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Atul Gawande Being Mortal: Dying to Live

Updated on July 29, 2016

It's not about living to become the most prosperous person in wealth or materialism, but about living to become the most prosperous person embodying yourself. Atul Gawande's book "Being Mortal" searches through how science tries to fool and escape life's only certainty: mortality, death. Through chapters divided by stages of approaching Death, the audience is revealed of simple things we take for granted and overlook. Hospitals cheat death with medicine, morphine, and artificial organs, but is that doing people justice? Are they really more happy with the effects of surgery or medication, such as paralysis, tubing, or codependency, to prolong their lives for an ephemeral amount of time, rather than use it as encouragement to make the most of their limited remaining time?


And what about nursing homes? Dreadful, life sucking places that steal people away from their families and keep them tied to a bed all day.


Being Mortal explores humans' fear of death, and how medicine has progress to become a tool of cheating it. What we are to also understand is that by cheating death, we are cheating ourselves. One character mentioned, Jewel Douglass, is always very optimistic, energetic, and even through battling fatal bloating and surgeries, she always took the time to put makeup on, do her hair, and maintain her perky appearance; she kept life amidst death. Choosing uncertain surgery to prolong her life, rather than accepting faith, she becomes hindered by tubing and constant pains and nausea. She finds herself too tired to maintain herself like she used to, and apologizes for her embarrassing appearance.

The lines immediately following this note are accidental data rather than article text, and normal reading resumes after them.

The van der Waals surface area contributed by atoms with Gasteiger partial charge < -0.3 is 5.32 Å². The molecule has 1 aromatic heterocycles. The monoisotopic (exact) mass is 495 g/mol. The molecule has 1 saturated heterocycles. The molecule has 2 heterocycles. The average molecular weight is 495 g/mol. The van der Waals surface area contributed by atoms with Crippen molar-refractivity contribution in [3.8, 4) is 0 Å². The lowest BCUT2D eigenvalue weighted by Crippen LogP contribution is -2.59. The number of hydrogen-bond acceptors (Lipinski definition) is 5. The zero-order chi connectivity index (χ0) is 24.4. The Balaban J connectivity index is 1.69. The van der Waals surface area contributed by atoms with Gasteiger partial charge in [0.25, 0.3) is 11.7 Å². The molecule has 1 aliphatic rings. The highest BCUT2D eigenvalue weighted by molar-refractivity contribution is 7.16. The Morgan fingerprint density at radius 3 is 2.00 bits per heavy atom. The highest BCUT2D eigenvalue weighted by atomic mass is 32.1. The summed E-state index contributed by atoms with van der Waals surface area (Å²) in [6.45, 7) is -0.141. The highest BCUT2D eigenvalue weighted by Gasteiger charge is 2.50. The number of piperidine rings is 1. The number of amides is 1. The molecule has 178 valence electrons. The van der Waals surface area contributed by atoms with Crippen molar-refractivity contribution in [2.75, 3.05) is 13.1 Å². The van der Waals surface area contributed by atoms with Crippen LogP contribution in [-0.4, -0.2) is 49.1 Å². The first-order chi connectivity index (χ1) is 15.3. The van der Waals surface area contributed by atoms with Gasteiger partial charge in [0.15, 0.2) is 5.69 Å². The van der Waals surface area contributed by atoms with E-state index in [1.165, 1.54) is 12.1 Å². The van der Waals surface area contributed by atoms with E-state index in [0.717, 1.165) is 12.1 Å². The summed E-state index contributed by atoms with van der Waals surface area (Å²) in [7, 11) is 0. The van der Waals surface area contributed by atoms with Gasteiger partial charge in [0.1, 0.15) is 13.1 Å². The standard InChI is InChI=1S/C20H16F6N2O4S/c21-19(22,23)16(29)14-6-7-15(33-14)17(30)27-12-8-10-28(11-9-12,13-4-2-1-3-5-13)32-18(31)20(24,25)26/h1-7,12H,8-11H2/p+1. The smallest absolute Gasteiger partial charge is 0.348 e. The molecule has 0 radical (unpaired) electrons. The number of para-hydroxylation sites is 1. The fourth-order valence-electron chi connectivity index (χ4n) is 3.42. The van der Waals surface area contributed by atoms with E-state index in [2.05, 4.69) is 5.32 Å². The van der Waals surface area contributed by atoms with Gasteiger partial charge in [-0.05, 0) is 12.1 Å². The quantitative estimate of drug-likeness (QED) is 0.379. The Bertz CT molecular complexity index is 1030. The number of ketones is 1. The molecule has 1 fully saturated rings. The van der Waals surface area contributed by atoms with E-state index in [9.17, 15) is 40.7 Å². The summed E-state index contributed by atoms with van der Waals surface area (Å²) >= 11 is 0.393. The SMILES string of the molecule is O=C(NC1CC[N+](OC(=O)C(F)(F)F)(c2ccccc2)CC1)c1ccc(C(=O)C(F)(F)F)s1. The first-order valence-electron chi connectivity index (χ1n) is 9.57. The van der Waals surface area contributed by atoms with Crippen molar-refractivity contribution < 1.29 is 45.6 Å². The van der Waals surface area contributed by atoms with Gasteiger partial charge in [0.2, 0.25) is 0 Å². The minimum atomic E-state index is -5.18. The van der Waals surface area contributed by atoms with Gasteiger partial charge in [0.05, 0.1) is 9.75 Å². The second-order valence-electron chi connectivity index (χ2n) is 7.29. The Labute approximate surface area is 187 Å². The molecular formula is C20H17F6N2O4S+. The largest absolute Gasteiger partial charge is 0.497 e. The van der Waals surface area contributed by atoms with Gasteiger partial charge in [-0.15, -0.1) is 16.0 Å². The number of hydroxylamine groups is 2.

Later, in hospice, she finds herself taking her condition to make the most of her time and visit loved ones and treasure every moment, and she finds herself the happiest she's ever been.

The thing is, she could have been living the same way without surgery, without extra pain, and without a tubing apparatus following her everywhere. Her choice to cheat death by a matter of a few weeks put her in an extensive pain and suffering, not allowing her to fully enjoy the company of her friends and family. She could have also been more mobile, travelled more.

By choosing surgery, she may have gained a few extra weeks, but they were more miserable than had she chosen to make the most of her remaining time from the beginning.

Through Being Mortal's characters like Jewel and Gawande's father, we come to realize that we achieve true happiness by accepting what is and making the most out of today's moment, rather than choosing to save time for tomorrow. We must dedicate our time to our loved ones, and our true interests, as we will be happier than if we focus on stability and how to cheat death.


The medicine that was supposed to be a helping tool, could actually be a harming tool if mistreated.


In your opinion, has medicine?

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